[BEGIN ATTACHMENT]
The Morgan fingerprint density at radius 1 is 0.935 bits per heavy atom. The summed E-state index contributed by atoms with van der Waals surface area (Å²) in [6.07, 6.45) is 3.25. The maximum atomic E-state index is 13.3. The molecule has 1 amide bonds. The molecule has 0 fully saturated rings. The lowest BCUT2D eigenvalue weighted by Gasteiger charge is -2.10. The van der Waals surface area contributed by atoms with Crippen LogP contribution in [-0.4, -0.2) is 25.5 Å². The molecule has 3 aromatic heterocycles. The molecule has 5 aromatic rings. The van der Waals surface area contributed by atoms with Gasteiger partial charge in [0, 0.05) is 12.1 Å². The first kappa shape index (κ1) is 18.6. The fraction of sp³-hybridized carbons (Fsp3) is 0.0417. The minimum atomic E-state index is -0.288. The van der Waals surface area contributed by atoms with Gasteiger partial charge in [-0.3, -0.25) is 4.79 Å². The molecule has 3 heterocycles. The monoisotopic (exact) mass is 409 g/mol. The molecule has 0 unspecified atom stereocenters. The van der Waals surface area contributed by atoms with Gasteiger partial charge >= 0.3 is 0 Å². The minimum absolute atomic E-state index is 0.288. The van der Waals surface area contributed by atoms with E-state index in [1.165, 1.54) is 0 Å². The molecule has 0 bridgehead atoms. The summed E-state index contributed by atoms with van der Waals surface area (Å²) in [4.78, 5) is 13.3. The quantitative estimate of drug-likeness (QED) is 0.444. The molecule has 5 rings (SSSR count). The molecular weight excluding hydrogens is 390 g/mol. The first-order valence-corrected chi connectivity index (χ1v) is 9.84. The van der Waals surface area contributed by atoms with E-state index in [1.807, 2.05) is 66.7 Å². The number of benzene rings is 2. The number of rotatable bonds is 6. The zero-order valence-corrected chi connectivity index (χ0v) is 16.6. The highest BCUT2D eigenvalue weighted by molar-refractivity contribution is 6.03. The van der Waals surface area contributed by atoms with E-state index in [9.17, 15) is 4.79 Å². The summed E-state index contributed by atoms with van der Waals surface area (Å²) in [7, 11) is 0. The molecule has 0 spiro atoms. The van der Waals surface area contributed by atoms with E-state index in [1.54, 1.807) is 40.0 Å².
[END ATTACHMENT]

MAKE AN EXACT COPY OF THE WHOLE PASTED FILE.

The Morgan fingerprint density at radius 1 is 0.935 bits per heavy atom. The summed E-state index contributed by atoms with van der Waals surface area (Å²) in [6.07, 6.45) is 3.25. The maximum atomic E-state index is 13.3. The molecule has 1 amide bonds. The molecule has 0 fully saturated rings. The lowest BCUT2D eigenvalue weighted by Gasteiger charge is -2.10. The van der Waals surface area contributed by atoms with Crippen LogP contribution in [-0.4, -0.2) is 25.5 Å². The molecule has 3 aromatic heterocycles. The molecule has 5 aromatic rings. The van der Waals surface area contributed by atoms with Gasteiger partial charge in [0, 0.05) is 12.1 Å². The first kappa shape index (κ1) is 18.6. The fraction of sp³-hybridized carbons (Fsp3) is 0.0417. The minimum atomic E-state index is -0.288. The van der Waals surface area contributed by atoms with Gasteiger partial charge in [-0.3, -0.25) is 4.79 Å². The molecule has 3 heterocycles. The monoisotopic (exact) mass is 409 g/mol. The molecule has 0 unspecified atom stereocenters. The van der Waals surface area contributed by atoms with Gasteiger partial charge >= 0.3 is 0 Å². The minimum absolute atomic E-state index is 0.288. The van der Waals surface area contributed by atoms with E-state index in [1.165, 1.54) is 0 Å². The molecule has 0 bridgehead atoms. The summed E-state index contributed by atoms with van der Waals surface area (Å²) in [4.78, 5) is 13.3. The quantitative estimate of drug-likeness (QED) is 0.444. The molecule has 5 rings (SSSR count). The molecular weight excluding hydrogens is 390 g/mol. The first-order valence-corrected chi connectivity index (χ1v) is 9.84. The van der Waals surface area contributed by atoms with E-state index in [1.807, 2.05) is 66.7 Å². The number of benzene rings is 2. The number of rotatable bonds is 6. The zero-order valence-corrected chi connectivity index (χ0v) is 16.6. The highest BCUT2D eigenvalue weighted by molar-refractivity contribution is 6.03. The van der Waals surface area contributed by atoms with E-state index in [9.17, 15) is 4.79 Å². The summed E-state index contributed by atoms with van der Waals surface area (Å²) in [7, 11) is 0. The molecule has 0 spiro atoms. The van der Waals surface area contributed by atoms with E-state index in [1.54, 1.807) is 40.0 Å².